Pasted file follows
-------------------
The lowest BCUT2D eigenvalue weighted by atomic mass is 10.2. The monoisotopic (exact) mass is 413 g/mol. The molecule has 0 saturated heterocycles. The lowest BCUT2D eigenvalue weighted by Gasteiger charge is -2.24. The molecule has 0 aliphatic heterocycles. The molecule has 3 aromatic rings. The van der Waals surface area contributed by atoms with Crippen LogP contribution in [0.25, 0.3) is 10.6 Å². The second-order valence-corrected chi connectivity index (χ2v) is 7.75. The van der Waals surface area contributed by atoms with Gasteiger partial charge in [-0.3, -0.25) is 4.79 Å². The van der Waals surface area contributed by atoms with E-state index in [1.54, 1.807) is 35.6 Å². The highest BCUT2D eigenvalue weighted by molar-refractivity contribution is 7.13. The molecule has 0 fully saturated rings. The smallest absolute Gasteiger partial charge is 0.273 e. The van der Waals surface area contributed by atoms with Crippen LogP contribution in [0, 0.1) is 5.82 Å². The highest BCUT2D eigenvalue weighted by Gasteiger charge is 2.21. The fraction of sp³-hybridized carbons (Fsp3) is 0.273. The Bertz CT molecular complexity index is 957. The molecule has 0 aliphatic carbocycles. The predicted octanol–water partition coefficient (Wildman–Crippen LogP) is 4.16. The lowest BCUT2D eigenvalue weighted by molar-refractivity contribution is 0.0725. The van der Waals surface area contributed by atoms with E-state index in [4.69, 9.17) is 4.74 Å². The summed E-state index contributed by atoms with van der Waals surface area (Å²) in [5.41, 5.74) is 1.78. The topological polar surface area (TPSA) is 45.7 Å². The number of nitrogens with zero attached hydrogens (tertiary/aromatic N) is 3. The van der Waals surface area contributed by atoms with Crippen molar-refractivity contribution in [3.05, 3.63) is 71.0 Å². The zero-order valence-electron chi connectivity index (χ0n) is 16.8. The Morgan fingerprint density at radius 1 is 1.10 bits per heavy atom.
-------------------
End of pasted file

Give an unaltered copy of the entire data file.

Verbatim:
The lowest BCUT2D eigenvalue weighted by atomic mass is 10.2. The monoisotopic (exact) mass is 413 g/mol. The molecule has 0 saturated heterocycles. The lowest BCUT2D eigenvalue weighted by Gasteiger charge is -2.24. The molecule has 0 aliphatic heterocycles. The molecule has 3 aromatic rings. The van der Waals surface area contributed by atoms with Crippen LogP contribution in [0.25, 0.3) is 10.6 Å². The second-order valence-corrected chi connectivity index (χ2v) is 7.75. The van der Waals surface area contributed by atoms with Gasteiger partial charge in [-0.3, -0.25) is 4.79 Å². The van der Waals surface area contributed by atoms with E-state index in [1.54, 1.807) is 35.6 Å². The highest BCUT2D eigenvalue weighted by molar-refractivity contribution is 7.13. The molecule has 0 fully saturated rings. The smallest absolute Gasteiger partial charge is 0.273 e. The van der Waals surface area contributed by atoms with Crippen LogP contribution in [0, 0.1) is 5.82 Å². The highest BCUT2D eigenvalue weighted by Gasteiger charge is 2.21. The fraction of sp³-hybridized carbons (Fsp3) is 0.273. The Bertz CT molecular complexity index is 957. The molecule has 0 aliphatic carbocycles. The predicted octanol–water partition coefficient (Wildman–Crippen LogP) is 4.16. The lowest BCUT2D eigenvalue weighted by molar-refractivity contribution is 0.0725. The van der Waals surface area contributed by atoms with E-state index in [4.69, 9.17) is 4.74 Å². The summed E-state index contributed by atoms with van der Waals surface area (Å²) in [5.41, 5.74) is 1.78. The topological polar surface area (TPSA) is 45.7 Å². The number of nitrogens with zero attached hydrogens (tertiary/aromatic N) is 3. The van der Waals surface area contributed by atoms with Crippen molar-refractivity contribution in [3.05, 3.63) is 71.0 Å². The zero-order valence-electron chi connectivity index (χ0n) is 16.8. The Morgan fingerprint density at radius 1 is 1.10 bits per heavy atom.